I’m curious, though. What do others think? And, most importantly, why?

Translation is a Compromised Body

October 23, 2014

open pressSome smartening of some stuff I said about translation and poetry and compromised bodies at a poetry-gathering last week in LA made its way onto the Poetry Foundation blog. Amanda says these things way smarter than I think I did, though.

“Here is what Erica Mena (of Anomalous) discussed in response to these questions (of course, this is just a summary, and many parts are missing):

She wanted to contest the idea of translation as a the idea of equivalence—one in which the translated text is thought of as the imitative body of an original text that was pure or whole to begin with. Erica read a passage from an Anomalous Press chapbook that is a work in translation:

From An Introduction to Venantius Fortunatus for Schoolchildren or Understanding the Medieval Concept World Through Metonymy by Mike Schorsch:

1        Hurrying pilgrim, stop here!
Stop here. When you think
hurrying pilgrim, think
stop here! When you think
2        Sara Jessica Parker, you think
Carrie Bradshaw. Stop here
pilgrim, there is a lot more to her than
Sarah Jessica Parker, you think
the place teaches the prayerful
3        to tread lightly.

The chapbook is a translation, through intrusions of pop culture, of a sacred medieval text written by a poet-saint. Erica opened up a discussion about whether original texts are compromised texts to begin with, especially since people think of original texts as pure and inviolable. She questioned whether translation is a “forced insertion” of one textual body into another, raising uncertainties about the ethics of translations. Does translation have to be violent? She said she thinks of the text of Mike Schorsch’s chapbook as a Frankenstein body, hewn and sewn together from many parts, in which the stitches are visible. Does this Frankenstein constitute a whole, brand new body? One that is a modernization of memory, a relic made culturally accessible to the present moment? And if so, does this act of translation mean that a temporarily current self must (violently, narcissistically, solipsistically) impose itself on the original work? Or can the act of translation, as representing one social body interacting with another, move outside of the problem of history—move outside of the dualistic frameworks of violation versus purity?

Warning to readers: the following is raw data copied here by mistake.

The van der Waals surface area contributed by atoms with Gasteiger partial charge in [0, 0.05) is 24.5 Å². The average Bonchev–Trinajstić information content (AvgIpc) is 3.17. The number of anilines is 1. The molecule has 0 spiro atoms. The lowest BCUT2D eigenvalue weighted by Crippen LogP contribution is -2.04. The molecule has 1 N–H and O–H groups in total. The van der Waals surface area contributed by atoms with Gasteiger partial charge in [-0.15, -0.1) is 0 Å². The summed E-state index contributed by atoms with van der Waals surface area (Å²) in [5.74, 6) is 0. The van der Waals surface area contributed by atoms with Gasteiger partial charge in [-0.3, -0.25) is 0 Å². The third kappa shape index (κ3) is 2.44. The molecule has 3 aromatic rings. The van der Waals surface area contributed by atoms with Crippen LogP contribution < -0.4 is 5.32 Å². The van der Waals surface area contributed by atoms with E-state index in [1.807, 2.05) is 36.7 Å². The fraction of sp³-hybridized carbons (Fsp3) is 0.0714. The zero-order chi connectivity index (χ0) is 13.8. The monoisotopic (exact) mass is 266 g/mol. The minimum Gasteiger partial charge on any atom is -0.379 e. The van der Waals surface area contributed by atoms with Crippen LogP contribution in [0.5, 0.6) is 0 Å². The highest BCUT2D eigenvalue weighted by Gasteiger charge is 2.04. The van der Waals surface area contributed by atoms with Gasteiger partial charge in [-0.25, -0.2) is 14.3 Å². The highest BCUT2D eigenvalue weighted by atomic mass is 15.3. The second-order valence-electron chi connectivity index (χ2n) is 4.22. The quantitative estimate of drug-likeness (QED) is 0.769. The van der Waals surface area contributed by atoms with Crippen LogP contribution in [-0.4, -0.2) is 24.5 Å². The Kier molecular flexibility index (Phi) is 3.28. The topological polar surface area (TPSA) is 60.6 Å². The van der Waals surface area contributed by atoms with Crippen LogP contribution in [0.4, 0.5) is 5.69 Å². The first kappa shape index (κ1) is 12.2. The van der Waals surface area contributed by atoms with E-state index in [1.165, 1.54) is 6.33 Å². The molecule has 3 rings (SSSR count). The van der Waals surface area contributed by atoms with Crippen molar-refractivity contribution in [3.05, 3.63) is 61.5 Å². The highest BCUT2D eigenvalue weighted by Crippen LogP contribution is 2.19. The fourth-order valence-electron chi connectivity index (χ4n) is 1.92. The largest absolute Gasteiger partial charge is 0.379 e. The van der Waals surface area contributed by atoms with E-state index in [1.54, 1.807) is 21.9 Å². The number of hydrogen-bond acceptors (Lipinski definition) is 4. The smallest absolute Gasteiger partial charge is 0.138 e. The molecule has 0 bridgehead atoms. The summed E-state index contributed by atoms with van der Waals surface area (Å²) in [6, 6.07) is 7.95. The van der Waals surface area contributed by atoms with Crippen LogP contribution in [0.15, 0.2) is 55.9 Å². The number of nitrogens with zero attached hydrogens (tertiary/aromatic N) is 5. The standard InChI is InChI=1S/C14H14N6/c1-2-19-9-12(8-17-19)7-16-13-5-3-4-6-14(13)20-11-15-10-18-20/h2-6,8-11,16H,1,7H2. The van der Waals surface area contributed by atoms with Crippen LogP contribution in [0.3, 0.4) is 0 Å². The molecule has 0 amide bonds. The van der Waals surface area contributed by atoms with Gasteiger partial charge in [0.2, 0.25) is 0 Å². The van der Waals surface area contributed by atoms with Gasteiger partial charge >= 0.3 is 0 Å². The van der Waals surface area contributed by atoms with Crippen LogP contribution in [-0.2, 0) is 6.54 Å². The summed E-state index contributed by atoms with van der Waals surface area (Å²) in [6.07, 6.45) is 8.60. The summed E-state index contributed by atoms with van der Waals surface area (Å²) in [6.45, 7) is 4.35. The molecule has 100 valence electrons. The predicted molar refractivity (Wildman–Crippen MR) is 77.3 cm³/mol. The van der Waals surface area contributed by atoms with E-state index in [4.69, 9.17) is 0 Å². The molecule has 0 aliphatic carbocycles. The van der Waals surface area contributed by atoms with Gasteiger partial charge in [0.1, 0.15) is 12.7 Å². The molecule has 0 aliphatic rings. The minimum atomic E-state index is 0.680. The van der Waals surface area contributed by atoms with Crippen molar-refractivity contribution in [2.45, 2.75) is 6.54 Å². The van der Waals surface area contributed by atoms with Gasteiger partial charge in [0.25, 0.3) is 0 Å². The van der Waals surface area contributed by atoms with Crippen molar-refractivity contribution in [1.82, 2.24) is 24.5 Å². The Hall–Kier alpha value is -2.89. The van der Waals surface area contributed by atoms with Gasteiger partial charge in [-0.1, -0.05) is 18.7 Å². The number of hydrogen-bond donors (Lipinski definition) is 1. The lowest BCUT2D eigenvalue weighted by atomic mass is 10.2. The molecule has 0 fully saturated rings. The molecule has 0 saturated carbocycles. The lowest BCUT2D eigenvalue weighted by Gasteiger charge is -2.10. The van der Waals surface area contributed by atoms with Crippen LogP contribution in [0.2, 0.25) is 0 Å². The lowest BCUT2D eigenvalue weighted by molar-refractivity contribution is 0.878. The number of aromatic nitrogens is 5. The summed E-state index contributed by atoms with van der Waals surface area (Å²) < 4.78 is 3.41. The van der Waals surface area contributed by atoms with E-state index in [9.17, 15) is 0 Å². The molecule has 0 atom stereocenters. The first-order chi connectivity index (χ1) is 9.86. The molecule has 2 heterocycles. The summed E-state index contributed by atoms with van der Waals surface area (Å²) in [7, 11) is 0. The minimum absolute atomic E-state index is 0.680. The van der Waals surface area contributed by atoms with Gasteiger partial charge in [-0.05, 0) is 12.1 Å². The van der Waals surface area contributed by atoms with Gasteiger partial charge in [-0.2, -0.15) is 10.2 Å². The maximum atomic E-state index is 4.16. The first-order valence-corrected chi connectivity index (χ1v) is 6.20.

There is, of course, the thin-ness of identity. And in translation, one body can empathically and imaginatively inhabit or co-habit the body of another. Time itself is a form of translation.

Anomalous also uses many media platforms for its publication, including printed letterpress chapbooks, an online journal, and sound recordings. Erica talked about how traditionally men used letterpresses, and how women only started to use them to publish works after the letterpress was considered to be an obsolete technology.”


You should go read all of it – it’s such a great post, and was such a great conversation!



5 Things That Chester Could Be Listening To That Would Be Way, Way Worse For Us

August 29, 2014

We have a new downstairs neighbor. Well, actually, we’re his new upstairs neighbors. Chester. Chester has lived in our building for almost twenty years. Chester is a cab driver in San Francisco, who is almost always at the lovely across the street bar for happy hour. Chester has excellent taste in classic jazz. How do I know that? Because our building used to be sort of a tenement, with all the cheap flimsy materials and thin walls and floors that goes with that. What our building has going for it is location – the neighborhood that used to be under an overpass and next to the projects is now super bougie, central to everything, trendy, and full of overpriced clothing stores. The overpass came down, the city cleaned up, the prices went up and now for what would get us a whole house in another state we get the top floor of a shabbily constructed apartment building.